Grounded in agency theory, this article investigates the effect of board independence on managerial ownership. We exploit the passage of the Sarbanes–Oxley Act and the associated exchange listing requirements as an exogenous regulatory shock that raises board independence. Our difference-in-difference estimates show that board independence leads to significantly higher managerial ownership. In particular, firms forced to raise board independence exhibit managerial ownership that is 26.35% higher, relative to firms not required to raise board independence. Thus, board independence and managerial equity ownership constitute governance mechanisms that act as complements, rather than substitutes. Our empirical strategy relies on a quasi-natural experiment and is far more likely to show a causal effect than what has been documented in the literature. Finally, an instrumental-variable analysis reinforces our conclusion.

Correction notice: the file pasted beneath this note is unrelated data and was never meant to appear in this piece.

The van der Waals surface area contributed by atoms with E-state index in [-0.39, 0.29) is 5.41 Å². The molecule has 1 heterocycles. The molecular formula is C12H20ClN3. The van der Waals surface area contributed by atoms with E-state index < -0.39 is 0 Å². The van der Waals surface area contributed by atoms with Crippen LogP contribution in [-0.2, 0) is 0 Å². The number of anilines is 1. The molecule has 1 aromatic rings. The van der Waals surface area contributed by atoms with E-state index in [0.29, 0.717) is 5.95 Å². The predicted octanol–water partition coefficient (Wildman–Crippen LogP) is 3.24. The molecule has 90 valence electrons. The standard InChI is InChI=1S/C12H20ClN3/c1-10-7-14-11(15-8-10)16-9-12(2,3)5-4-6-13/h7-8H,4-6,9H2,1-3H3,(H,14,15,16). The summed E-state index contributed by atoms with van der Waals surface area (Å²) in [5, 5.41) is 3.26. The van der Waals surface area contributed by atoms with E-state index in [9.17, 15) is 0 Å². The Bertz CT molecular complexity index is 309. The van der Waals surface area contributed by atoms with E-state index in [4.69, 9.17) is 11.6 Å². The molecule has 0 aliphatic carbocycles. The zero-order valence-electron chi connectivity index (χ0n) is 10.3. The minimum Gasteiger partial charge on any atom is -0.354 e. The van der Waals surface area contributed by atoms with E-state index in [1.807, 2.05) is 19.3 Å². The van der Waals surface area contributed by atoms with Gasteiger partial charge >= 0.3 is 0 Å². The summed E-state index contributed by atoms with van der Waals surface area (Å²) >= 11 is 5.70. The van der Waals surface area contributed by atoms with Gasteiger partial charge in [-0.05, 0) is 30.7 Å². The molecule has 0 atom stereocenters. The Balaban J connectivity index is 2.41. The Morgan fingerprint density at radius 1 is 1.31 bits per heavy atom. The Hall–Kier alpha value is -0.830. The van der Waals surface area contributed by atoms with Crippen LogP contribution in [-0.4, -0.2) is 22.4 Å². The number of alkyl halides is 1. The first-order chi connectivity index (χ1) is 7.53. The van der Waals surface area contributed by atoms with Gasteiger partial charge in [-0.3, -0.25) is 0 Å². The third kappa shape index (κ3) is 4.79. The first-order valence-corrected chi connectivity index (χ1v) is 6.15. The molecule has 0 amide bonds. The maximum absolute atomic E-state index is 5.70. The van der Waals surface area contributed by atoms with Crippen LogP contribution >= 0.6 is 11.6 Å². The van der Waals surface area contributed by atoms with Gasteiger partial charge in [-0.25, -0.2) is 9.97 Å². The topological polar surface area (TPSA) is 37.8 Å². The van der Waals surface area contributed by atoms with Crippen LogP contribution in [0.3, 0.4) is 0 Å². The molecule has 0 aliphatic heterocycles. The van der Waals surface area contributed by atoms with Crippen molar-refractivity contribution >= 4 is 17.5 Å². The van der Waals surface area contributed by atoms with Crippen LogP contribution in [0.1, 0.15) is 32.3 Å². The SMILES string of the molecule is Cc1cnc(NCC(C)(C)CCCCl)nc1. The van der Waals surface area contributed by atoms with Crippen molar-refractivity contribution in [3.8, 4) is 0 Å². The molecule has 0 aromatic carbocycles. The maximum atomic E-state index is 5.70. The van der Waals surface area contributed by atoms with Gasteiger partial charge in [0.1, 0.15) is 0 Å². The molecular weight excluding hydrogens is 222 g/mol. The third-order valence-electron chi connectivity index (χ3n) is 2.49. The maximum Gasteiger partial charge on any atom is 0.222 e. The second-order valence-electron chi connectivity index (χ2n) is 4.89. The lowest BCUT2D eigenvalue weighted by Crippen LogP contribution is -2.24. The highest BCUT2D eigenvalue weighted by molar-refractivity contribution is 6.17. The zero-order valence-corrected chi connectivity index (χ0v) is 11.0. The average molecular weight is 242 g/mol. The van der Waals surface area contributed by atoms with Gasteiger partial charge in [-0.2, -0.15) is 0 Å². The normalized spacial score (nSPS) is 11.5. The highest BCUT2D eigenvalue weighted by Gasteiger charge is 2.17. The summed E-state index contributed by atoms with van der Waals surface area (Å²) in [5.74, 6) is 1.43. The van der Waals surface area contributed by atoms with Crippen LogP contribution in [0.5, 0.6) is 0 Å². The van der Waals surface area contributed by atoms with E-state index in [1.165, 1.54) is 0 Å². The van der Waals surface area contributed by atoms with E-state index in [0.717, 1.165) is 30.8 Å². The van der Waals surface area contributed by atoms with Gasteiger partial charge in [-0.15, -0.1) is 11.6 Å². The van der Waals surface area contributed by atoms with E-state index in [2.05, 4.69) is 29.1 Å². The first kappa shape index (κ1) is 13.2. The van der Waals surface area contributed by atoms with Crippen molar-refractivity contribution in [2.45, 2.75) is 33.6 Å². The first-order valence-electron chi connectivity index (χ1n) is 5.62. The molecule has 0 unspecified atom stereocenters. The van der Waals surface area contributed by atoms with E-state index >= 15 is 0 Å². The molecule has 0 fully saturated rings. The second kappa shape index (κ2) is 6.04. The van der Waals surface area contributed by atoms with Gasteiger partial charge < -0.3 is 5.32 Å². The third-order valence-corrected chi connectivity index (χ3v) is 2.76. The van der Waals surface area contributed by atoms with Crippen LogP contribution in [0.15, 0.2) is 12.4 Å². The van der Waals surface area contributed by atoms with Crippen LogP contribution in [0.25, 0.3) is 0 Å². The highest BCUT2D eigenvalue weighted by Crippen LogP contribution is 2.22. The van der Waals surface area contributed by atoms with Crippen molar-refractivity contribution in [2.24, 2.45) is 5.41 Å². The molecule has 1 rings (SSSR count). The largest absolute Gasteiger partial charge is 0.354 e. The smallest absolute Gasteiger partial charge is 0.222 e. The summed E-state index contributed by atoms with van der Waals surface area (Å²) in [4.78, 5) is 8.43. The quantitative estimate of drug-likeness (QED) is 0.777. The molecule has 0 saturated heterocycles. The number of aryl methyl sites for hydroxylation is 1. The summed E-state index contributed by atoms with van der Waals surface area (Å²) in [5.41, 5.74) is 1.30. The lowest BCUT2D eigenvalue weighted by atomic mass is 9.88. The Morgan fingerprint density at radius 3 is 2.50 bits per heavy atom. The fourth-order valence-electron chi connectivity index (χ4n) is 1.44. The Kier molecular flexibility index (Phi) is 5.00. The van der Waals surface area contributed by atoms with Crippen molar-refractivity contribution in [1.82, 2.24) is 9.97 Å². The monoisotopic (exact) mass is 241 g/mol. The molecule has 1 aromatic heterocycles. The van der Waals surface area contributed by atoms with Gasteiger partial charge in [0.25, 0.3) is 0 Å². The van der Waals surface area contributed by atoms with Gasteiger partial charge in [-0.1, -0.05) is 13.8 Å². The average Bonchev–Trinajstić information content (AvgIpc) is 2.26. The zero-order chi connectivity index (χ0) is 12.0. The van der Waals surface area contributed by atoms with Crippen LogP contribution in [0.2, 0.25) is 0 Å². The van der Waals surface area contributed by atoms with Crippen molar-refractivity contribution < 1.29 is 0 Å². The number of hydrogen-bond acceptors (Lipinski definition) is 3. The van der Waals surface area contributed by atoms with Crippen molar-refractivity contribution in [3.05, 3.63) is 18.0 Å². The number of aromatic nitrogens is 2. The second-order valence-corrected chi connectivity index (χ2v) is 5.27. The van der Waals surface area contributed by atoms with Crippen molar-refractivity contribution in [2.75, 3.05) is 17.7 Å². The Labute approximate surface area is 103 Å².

All Science Journal Classification (ASJC) codes
- Economics and Econometrics